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The Roar


Dot ball D'Arcy has to go

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24th November, 2018
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Rain has ensured Australia cannot lose the three-match T20I series against India, but the home team should change their batting lineup today to cover for the ragged form of D’Arcy Short.

Not only is Short struggling for runs, but he’s also wasting a huge number of deliveries and playing out far too many dot balls, a criminal offence in the shortest format.

In his last six T20Is Short has made just 37 runs from 57 balls at an average of 6. The biggest concern is his extraordinarily slow strike rate of 65, which equates to a run rate of just 3.9 runs per over, a figure that is unacceptably slow in ODIs, let alone in T20 cricket.

That figure somehow gets even worse when you consider that Short has faced most of those deliveries in the Power Play, having opened in four of those six matches and batted first drop in another.

Short had a very good start to his T20I career but has now been found out by opposition teams. Not only is he continuing to labour against spin, but he is also being blanketed by pace, which was considered his strength when Short began his international career.

Quicks have realised that Short craves the chance to free his arms to hammer the ball through the off side or to open up his front hip and blast to the leg side.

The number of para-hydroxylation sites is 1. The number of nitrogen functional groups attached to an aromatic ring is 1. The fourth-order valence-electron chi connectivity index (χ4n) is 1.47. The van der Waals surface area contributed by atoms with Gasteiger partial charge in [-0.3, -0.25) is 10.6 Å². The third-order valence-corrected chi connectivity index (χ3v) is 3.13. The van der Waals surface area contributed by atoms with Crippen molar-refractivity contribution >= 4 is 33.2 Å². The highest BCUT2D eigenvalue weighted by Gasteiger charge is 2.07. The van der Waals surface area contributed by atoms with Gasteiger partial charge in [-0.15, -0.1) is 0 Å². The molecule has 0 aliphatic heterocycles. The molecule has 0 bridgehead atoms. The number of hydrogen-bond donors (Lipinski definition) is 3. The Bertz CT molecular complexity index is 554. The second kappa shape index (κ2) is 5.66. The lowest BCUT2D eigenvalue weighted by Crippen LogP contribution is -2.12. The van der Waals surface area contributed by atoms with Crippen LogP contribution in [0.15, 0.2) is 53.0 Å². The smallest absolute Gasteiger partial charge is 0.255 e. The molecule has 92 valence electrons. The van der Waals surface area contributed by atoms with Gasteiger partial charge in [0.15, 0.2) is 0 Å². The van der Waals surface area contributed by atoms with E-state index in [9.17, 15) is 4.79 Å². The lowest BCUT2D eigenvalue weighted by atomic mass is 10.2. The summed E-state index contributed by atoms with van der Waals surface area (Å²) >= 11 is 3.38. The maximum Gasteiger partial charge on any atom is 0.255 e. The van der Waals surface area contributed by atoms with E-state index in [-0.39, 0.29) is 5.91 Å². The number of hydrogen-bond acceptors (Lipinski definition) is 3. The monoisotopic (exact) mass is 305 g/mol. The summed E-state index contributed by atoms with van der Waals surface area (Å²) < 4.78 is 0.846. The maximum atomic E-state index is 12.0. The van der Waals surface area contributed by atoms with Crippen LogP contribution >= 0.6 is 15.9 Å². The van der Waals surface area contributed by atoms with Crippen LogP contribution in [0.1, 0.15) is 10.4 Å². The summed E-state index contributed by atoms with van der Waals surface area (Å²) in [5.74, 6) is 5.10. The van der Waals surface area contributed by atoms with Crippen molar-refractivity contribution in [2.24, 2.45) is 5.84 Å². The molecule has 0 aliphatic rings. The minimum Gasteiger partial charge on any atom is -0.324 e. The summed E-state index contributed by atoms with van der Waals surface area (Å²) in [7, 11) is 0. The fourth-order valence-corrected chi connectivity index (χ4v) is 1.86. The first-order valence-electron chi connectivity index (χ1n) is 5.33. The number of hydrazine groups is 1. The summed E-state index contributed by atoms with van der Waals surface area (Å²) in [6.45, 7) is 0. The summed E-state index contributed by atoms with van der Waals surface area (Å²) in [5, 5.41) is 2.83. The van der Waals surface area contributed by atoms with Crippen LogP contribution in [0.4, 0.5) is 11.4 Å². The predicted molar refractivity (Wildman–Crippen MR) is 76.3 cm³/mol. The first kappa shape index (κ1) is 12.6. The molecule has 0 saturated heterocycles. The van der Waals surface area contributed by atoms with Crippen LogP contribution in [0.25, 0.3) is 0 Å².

So they’re cramping him for room and Short, at this stage, has no answer to this tactic. His reliance on boundaries means bowlers able to tuck him up in this manner can join several dot balls together and pressure Short into trying to manufacture a big shot.

Until he can remedy this problem, Short should not be in the Australian T20I side. His presence in the top order is also affecting the balance of the side, with Ben McDermott and Alex Carey stuck down at six and seven when their batting styles make them best suited to the top three.

With opener Aaron Finch suddenly looking scratchy and Chris Lynn yet to find his feet in T20Is Australia’s top order is a mess. It is also very one-paced, with Finch, Lynn and Short typically eschewing singles in favour of scoring in blocks of four and six.

Australian cricketer D'Arcy Short plays a shot

(Giuseppe Cacace/AFP/Getty Images)

For the deciding third match against India today, Australia should play Carey in his favoured spot at the top of the order with the instructions to rotate the strike and anchor the innings. Should Carey be dismissed early, then Australia should consider promoting McDermott up the order to take over that role from the wicketkeeper.

Short’s form warrants him being dropped, opening up a place for spin all-rounder Ashton Agar at seven behind McDermott. Agar has been Australia’s second-most economical bowler in T20Is this year – after leg-spinner Adam Zampa – going at a miserly 6.97 runs per over.

An attack of Mitchell Starc, Nathan Coulter-Nile, Andrew Tye, Zampa and Agar is close to Australia’s best-possible combination, even with all players fit and available.

Australia’s best lineup for today’s third T20I against India in Sydney
1. Aaron Finch
2. Alex Carey (wk)
3. Chris Lynn
4. Glenn Maxwell
5. Marcus Stoinis
6. Ben McDermott
7. Ashton Agar
8. Nathan Coulter-Nile
9. Mitchell Starc
10. Andrew Tye
11. Adam Zampa